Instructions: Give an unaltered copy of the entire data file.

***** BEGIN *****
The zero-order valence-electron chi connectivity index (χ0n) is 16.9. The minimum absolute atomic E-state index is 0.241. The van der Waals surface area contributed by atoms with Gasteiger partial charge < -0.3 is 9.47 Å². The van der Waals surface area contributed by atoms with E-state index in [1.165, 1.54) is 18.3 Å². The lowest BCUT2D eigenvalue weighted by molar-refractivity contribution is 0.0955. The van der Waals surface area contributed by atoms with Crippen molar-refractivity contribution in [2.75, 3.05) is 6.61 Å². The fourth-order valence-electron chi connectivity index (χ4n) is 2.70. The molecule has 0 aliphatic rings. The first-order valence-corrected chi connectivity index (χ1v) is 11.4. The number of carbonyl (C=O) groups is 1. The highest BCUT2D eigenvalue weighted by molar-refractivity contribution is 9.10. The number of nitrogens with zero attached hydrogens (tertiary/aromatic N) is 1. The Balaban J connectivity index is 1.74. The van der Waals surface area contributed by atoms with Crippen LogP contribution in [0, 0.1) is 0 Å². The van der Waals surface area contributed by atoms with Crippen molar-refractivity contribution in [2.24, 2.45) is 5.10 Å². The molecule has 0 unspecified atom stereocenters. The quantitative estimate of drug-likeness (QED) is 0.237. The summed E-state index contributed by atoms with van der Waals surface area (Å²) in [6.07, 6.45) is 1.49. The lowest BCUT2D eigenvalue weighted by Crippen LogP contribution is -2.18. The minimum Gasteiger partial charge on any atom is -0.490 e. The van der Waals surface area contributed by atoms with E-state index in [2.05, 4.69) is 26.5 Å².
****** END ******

The zero-order valence-electron chi connectivity index (χ0n) is 16.9. The minimum absolute atomic E-state index is 0.241. The van der Waals surface area contributed by atoms with Gasteiger partial charge < -0.3 is 9.47 Å². The van der Waals surface area contributed by atoms with E-state index in [1.165, 1.54) is 18.3 Å². The lowest BCUT2D eigenvalue weighted by molar-refractivity contribution is 0.0955. The van der Waals surface area contributed by atoms with Crippen molar-refractivity contribution in [2.75, 3.05) is 6.61 Å². The fourth-order valence-electron chi connectivity index (χ4n) is 2.70. The molecule has 0 aliphatic rings. The first-order valence-corrected chi connectivity index (χ1v) is 11.4. The number of carbonyl (C=O) groups is 1. The highest BCUT2D eigenvalue weighted by molar-refractivity contribution is 9.10. The number of nitrogens with zero attached hydrogens (tertiary/aromatic N) is 1. The Balaban J connectivity index is 1.74. The van der Waals surface area contributed by atoms with Crippen LogP contribution in [0, 0.1) is 0 Å². The van der Waals surface area contributed by atoms with Crippen molar-refractivity contribution in [2.24, 2.45) is 5.10 Å². The molecule has 0 unspecified atom stereocenters. The quantitative estimate of drug-likeness (QED) is 0.237. The summed E-state index contributed by atoms with van der Waals surface area (Å²) in [6.07, 6.45) is 1.49. The lowest BCUT2D eigenvalue weighted by Crippen LogP contribution is -2.18. The minimum Gasteiger partial charge on any atom is -0.490 e. The van der Waals surface area contributed by atoms with E-state index in [2.05, 4.69) is 26.5 Å².